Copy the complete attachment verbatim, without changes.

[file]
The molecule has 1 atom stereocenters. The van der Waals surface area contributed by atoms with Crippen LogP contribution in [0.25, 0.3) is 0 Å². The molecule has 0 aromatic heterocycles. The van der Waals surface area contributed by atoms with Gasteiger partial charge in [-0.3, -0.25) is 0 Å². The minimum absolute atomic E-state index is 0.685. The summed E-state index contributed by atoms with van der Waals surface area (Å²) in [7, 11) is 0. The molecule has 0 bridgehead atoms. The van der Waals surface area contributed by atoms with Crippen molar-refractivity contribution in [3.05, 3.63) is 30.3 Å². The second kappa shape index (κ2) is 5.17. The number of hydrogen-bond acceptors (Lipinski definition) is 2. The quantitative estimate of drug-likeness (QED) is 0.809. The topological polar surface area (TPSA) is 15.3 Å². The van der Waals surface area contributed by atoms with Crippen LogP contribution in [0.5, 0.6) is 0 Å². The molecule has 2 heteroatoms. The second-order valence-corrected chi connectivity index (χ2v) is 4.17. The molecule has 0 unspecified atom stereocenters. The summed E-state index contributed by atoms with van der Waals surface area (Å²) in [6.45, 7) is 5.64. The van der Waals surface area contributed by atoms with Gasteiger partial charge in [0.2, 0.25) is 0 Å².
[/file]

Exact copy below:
The molecule has 1 atom stereocenters. The van der Waals surface area contributed by atoms with Crippen LogP contribution in [0.25, 0.3) is 0 Å². The molecule has 0 aromatic heterocycles. The van der Waals surface area contributed by atoms with Gasteiger partial charge in [-0.3, -0.25) is 0 Å². The minimum absolute atomic E-state index is 0.685. The summed E-state index contributed by atoms with van der Waals surface area (Å²) in [7, 11) is 0. The molecule has 0 bridgehead atoms. The van der Waals surface area contributed by atoms with Crippen molar-refractivity contribution in [3.05, 3.63) is 30.3 Å². The second kappa shape index (κ2) is 5.17. The number of hydrogen-bond acceptors (Lipinski definition) is 2. The quantitative estimate of drug-likeness (QED) is 0.809. The topological polar surface area (TPSA) is 15.3 Å². The van der Waals surface area contributed by atoms with Crippen LogP contribution in [0.5, 0.6) is 0 Å². The molecule has 2 heteroatoms. The second-order valence-corrected chi connectivity index (χ2v) is 4.17. The molecule has 0 unspecified atom stereocenters. The summed E-state index contributed by atoms with van der Waals surface area (Å²) in [6.45, 7) is 5.64. The van der Waals surface area contributed by atoms with Gasteiger partial charge in [0.2, 0.25) is 0 Å².